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The Credit Cruncher was conceived to help you to keep up to date with credit crunch and recession developments, it provides some helpful credit crunch advice and it addresses personal debt. The Credit Cruncher also seeks to explain how the credit crunch started and shed some light on the worldwide recession. Recently, we have begun to look at how BREXIT will affect the UK economy. Please feel free to leave comments where relevant.

8 Sep 2008

US Government 'nationalises' mortgage houses

After rumors over the weekend, the US Government confirmed it's intention to under-write the bonds issued by Freddie Mac and Fanny Mae potentially costing the US tax-payers billions of dollars.
Is this a good thing? and could it have been prevented?
My own view is that it cannot be a good thing to bail out greedy lending houses that made some catastrophic mistakes in the lending market, and in general any intervention by Government is likely to tip the delicate balance of the economy. In fact it is this propensity to 'tinker' with the economy that has accentuated the current financial crisis.

The market economy naturally experiences peaks and troughs, yet both UK and US treasuries seem obsessed with staving off an inevitable recession, as if playing with interest rates and handing out a few more benefits was going to make a real difference against the irresistible force of the free market economy.
Could it be with elections looming on either side of the Atlantic that this futile action and misuse of public money was a political ploy?
The blame culture we have courted seems to have misled collective Governments into thinking that they may actually be to blame, and if this is the case, they can take action to 'rectify' a recession.
Wrong on both counts, the treasury has a passing and slight effect on the economy as a whole and is neither to blame nor should be expected to be able to 'fix' it. The market is a beast which cannot be tamed or controlled - it is fickle and once it has made up it's mind, it does what it pleases.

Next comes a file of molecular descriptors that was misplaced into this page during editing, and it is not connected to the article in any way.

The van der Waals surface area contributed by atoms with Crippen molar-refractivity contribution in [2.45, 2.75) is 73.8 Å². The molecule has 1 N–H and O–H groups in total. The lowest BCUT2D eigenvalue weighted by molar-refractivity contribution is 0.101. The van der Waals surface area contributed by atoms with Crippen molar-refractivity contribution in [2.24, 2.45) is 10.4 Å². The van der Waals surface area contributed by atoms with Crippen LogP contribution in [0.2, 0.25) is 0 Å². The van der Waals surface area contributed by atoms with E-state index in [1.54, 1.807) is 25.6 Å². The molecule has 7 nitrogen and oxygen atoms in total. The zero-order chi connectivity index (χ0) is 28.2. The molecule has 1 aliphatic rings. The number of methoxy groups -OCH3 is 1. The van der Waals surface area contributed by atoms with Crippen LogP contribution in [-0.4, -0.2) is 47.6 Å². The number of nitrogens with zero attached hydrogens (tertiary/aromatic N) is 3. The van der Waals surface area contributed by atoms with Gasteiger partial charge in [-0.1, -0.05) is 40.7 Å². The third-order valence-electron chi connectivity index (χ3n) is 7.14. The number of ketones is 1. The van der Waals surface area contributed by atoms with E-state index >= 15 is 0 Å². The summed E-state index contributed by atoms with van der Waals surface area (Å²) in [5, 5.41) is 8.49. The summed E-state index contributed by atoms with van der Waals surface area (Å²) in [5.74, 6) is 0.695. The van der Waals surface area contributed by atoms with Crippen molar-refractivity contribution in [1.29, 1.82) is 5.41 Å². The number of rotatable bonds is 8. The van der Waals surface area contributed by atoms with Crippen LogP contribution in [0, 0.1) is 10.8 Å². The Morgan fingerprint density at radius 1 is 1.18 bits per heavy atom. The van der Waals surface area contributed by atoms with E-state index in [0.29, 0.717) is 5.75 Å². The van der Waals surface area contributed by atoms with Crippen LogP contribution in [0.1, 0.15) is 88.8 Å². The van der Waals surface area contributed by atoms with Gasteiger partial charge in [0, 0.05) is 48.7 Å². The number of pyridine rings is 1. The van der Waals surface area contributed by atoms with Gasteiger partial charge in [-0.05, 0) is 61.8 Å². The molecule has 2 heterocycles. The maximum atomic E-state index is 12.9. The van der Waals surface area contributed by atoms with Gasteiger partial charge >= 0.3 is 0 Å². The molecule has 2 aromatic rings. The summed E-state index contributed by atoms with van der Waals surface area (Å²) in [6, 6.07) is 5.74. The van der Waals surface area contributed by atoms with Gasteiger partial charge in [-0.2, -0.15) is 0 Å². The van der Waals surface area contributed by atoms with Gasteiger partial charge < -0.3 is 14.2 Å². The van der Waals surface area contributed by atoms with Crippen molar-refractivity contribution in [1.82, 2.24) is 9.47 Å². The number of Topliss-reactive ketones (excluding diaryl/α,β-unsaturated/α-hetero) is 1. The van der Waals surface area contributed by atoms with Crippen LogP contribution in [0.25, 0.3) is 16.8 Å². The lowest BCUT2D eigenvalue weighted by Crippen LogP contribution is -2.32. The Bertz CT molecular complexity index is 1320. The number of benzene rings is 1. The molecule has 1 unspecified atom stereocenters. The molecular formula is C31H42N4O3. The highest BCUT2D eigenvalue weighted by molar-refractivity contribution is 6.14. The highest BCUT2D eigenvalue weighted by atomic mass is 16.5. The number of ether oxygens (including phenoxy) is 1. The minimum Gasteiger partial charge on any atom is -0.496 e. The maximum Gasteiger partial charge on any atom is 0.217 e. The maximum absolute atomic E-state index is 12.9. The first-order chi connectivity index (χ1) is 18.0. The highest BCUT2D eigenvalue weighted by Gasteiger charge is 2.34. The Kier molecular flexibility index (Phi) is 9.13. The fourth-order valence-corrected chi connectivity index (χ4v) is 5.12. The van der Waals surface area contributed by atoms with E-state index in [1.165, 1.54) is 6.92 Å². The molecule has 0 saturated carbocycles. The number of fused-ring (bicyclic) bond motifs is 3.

Desperate actions however are required in a scenario where 9% of US homeowners are failing to meet mortgage payments. The two big mortgage companies Freddie and Fanny have been losing money hand over fist, billions per month and whilst they claimed to have the reserves to cover their losses, the writing is definitely on the wall for these two financial giants.
In writing a blank check (cheque) to keep the companies solvent, the Government is exposing the tax payers to a huge financial committment, and all the questions that surrounded the Northern Rock debacle in the UK are now been asked in Washington - the main one being Why are we bailing out a commercial enterprise that has gone wrong?

2 comments:

Ross Taylor said...

Jay - how would you sort this mess out?

jay said...

Honestly I don't have an answer, my complaint is that we are in a free market and yet the Government is prepared to throw billions at bucking the market, it seems futile to me. Fair enough some people are gaining a degree of protection which is great for them... It sickens me that money which could be used to improve healthcare could be earmarked for the kind of social housing which we spent billions getting out of in the Thatcher years. I'm old-fashioned I hate to see wasted cash...
I notice the Nationwide are coming round to my way of thinking in declaring there could be a 25% house price drop by 2010. I am still holding out for 50% by 2012...